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1. Astrobiology: A Brief Introduction
2. Talking about Life: Conversations
3. Life in Space: Astrobiology for
4. Life in the Universe: Expectations
5. An Introduction to Astrobiology
6. Extrasolar Planets and Astrobiology
7. Astrobiology: A Multi-Disciplinary
8. The Life and Death of Planet Earth:
9. Adaptation to Life at High Salt
10. Red Algae in the Genomic Age (Cellular
11. From Fossils to Astrobiology:
12. Astrobiology, the Origin of Life,
13. Water on Mars and Life (Advances
14. Complete Course in Astrobiology
15. Planetary Systems and the Origins
16. ASTROBIOLOGYPB (Smithsonian's
17. Astrobiology, Comets And the Origin
18. Planets and Life: The Emerging
19. Life in the Universe: From the
20. The Living Universe: NASA and

1. Astrobiology: A Brief Introduction
by Kevin W. Plaxco, Michael Gross
Hardcover: 272 Pages (2006-05-15)
list price: US$65.00 -- used & new: US$43.87
(price subject to change: see help)
Asin: 0801883660
Average Customer Review: 4.5 out of 5 stars
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Astrobiology -- the study of the intimate relationship between life and the cosmos -- is a fast-growing field that touches on aspects of cosmology, astrophysics, and chemistry. In the first scholarly overview of this dynamic field, biochemists Kevin W. Plaxco and Michael Gross tell the story of life from the Big Bang to the present.

Emphasizing the biochemical nature of astrobiology, Plaxco and Gross examine the origin of the chemical elements, the events behind the developments that made the Universe habitable, and the ongoing sustenance of life. They discuss the formation of the first galaxies and stars, the diverse chemistry of the primordial planet, the origins of metabolism, the evolution of complex organisms, and the feedback regulation of Earth's climate. They also explore life in extreme habitats, potential extraterrestrial habitats, and the search for extraterrestrial life.

This broadly accessible introduction captures the excitement, controversy, and evolution of the dynamic young field of astrobiology. It shows clearly how scientists from different disciplines can combine their special knowledge to enhance our understanding of the Universe.

... Read more

Customer Reviews (6)

3-0 out of 5 stars A fine academic summary for astrobiology
Plaxco and Gross give an expansive coverage for this topic. It is a bit too chemistry-oriented, with formulae of reactions discussed both via text discussions and figures. Also, the sidebars were fascinating, but at the same time distracting from the flow of the text. I think this is not a book for the casual reader, but rather a supplemental to a couse textbook on this topic.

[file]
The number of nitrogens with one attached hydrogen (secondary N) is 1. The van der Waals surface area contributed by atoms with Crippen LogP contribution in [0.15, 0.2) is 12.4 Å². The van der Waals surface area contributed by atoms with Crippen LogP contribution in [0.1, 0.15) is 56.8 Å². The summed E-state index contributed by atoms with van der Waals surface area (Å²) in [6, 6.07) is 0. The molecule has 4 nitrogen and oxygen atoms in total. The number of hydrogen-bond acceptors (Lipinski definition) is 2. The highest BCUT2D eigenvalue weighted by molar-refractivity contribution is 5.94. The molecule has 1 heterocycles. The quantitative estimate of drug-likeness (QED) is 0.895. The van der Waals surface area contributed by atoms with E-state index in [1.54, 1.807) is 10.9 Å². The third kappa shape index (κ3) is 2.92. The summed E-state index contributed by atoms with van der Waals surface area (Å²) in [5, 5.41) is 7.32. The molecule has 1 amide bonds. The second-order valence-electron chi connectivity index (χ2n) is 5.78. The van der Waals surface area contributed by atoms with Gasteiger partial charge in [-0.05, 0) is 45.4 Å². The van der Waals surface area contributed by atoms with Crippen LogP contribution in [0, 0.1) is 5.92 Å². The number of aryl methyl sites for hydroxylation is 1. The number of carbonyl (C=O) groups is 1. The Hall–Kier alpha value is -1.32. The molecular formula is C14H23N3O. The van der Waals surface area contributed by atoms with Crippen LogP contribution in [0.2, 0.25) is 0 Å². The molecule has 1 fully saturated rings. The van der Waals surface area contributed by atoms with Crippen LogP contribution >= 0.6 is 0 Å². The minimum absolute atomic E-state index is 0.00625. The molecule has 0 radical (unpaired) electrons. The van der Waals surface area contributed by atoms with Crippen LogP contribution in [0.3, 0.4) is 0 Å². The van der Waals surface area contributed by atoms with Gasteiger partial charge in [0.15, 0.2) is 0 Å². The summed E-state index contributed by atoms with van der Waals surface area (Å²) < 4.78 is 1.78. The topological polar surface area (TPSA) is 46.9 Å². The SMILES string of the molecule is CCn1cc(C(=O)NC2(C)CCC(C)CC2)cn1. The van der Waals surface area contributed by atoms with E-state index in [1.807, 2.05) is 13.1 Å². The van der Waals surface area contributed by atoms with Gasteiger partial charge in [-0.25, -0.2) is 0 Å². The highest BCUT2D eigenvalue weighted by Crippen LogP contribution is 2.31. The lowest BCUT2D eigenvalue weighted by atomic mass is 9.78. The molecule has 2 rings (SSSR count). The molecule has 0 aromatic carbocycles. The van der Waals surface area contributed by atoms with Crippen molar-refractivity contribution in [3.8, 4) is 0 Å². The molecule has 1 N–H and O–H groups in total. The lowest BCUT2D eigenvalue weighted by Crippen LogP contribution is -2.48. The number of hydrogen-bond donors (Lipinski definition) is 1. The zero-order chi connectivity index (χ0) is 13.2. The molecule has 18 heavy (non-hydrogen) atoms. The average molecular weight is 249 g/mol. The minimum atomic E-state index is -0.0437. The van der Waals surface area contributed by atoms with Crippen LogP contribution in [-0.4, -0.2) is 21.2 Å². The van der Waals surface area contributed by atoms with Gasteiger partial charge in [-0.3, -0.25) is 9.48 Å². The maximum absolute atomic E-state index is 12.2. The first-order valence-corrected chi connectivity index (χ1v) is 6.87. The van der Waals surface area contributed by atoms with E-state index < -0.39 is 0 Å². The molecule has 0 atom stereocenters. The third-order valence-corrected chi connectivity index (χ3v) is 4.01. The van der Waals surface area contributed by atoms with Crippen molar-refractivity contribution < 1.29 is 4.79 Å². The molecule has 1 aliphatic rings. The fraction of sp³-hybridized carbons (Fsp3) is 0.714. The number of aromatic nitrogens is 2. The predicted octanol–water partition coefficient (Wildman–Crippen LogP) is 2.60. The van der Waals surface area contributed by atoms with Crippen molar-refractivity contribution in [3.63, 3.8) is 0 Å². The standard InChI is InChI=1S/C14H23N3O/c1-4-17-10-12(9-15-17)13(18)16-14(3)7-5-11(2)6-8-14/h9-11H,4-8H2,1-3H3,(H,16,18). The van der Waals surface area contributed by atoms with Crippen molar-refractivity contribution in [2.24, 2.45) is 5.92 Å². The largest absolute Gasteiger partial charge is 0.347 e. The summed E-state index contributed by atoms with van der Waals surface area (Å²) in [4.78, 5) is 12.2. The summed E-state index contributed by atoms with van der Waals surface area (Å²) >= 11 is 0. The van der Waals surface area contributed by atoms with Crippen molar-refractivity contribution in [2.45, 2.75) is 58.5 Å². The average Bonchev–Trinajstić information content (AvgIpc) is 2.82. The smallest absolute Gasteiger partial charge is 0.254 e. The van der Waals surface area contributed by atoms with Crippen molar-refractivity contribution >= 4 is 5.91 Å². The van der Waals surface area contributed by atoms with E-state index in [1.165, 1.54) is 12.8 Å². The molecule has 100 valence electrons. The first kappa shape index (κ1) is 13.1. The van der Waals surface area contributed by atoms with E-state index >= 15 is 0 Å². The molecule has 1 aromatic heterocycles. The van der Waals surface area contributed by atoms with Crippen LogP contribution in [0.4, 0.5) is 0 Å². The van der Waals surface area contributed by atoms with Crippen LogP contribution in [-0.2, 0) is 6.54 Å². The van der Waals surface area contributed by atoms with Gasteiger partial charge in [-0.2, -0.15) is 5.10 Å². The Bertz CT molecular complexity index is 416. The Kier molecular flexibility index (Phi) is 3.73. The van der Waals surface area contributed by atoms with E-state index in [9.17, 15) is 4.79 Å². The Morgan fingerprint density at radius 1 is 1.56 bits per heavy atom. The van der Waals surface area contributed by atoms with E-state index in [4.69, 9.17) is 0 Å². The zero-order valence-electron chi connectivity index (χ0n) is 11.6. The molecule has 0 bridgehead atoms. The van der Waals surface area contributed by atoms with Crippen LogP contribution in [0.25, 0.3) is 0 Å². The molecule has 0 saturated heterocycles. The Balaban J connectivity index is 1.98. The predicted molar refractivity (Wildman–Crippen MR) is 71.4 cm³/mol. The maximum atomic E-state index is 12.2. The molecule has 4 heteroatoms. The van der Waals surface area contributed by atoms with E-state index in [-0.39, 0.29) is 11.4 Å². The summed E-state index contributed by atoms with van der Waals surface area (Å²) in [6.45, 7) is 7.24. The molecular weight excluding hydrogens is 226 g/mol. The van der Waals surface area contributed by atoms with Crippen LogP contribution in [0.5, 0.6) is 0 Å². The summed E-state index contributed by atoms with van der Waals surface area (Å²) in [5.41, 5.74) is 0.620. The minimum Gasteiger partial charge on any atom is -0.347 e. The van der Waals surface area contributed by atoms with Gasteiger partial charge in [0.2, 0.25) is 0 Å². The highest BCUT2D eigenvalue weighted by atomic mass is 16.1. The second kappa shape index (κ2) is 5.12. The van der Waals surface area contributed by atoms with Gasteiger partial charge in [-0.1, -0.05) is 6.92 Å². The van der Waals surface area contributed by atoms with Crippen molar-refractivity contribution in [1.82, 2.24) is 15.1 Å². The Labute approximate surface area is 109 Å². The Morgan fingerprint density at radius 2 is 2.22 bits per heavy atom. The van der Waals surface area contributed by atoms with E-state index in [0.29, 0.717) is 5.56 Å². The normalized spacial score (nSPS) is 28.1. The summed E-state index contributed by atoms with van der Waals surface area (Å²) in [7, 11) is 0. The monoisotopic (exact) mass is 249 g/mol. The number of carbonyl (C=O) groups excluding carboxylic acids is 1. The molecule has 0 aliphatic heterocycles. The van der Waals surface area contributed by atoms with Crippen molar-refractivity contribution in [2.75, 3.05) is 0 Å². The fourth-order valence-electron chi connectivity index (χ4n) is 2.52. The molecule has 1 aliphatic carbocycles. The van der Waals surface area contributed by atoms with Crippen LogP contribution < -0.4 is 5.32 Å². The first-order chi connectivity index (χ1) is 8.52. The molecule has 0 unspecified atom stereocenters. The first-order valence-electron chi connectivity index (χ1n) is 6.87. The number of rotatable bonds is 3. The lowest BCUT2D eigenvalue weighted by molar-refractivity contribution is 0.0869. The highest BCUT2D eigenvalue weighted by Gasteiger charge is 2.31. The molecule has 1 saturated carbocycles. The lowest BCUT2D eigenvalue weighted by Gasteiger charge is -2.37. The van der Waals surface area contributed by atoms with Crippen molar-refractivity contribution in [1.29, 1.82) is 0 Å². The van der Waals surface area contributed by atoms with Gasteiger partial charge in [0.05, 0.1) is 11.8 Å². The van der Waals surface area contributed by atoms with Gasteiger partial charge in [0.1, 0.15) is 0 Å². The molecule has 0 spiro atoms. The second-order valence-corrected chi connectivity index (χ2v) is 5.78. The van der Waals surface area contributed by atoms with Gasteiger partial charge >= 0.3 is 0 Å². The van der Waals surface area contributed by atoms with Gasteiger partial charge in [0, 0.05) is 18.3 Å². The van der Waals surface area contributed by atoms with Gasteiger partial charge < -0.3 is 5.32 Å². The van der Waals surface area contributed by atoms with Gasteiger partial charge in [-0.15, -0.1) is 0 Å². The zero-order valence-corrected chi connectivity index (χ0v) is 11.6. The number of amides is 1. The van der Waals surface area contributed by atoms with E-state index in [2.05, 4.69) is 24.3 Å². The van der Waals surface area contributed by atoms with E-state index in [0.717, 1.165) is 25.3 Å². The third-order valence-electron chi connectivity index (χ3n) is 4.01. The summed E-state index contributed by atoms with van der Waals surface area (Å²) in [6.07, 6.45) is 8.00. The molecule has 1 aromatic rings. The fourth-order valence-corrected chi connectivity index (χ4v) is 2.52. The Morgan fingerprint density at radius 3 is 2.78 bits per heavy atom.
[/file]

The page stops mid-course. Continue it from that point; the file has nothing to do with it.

5-0 out of 5 stars Astrobiology by Plaxco & Gross
This is an excellent book; in a field inherently complex they have given sensible prose so the reader can follow the trajectory of an evolving cellular life on earth.Just one example:the Miller-Urey experiment did not resolve all questions, especially the question of prebiotic formation of lipids which derive from the reduction of the carbon-compound sugars.So where did the sugars get reduced?The sugar molecules come from the ocean passing through the elevated temperatures of the planetary crust, "where reduction can be catalyzed by the iron mineral troilite (FeS)".Apparantly, every 8 million years deep sea vents filter the ocean--in geologic time 8 million years is about a week.(page 80-81)The lipids are an important part of cell biology.Heinrich Holland's book The Chemical Evolution of the Atmosphere and Oceans (1984)is extremely technical and by now dated, but still recommended.Plaxco and Gross give updated information.Those early Hadean years and environment gave the groundwork for what was to happen eventually.

5-0 out of 5 stars Superb overview of a key scientific discipline
When I was growing up, the science of extraterrestrial life was called exobiology. This was a difficult area of research since there was no evidence of any subject matter, and the term fell into disrepute. The modern successor is called astrobiology, which may still not be the best name. Anyhow, the idea is to study the possibility of life out there in all its contexts, to look at both the nature of the universe and how life developed and survives here on Earth to see what might be possible.

This book demonstrates the new approach to a "t." After an introductory chapter that attempts to define life, the second chapter, entitled "Origins of a Habitable Universe,"provides the best summary I've ever read of how the universe began and developed in its early stages, leading to how stars form and evolve. The story continues in the third chapter ("Origins of a Habitable Planet"), which covers how the solar system and eventually the Earth formed. The next four chapters start with chemistry and end with biology, going from discussing the basic chemical reactions that might have occurred on the early Earth and trying to work out how this led to life. And, once there was life, how it developed over time into ever more sophisticated and complex creatures, changing its environment along the way, as the invention of photosynthesis led to an atmosphere steeped with caustic oxygen, a nasty substance to early life but essential to the active metabolism of modern animals. The chemistry discussion is the single strongest portion of the book, not too surprising since one of the authors is a chemist.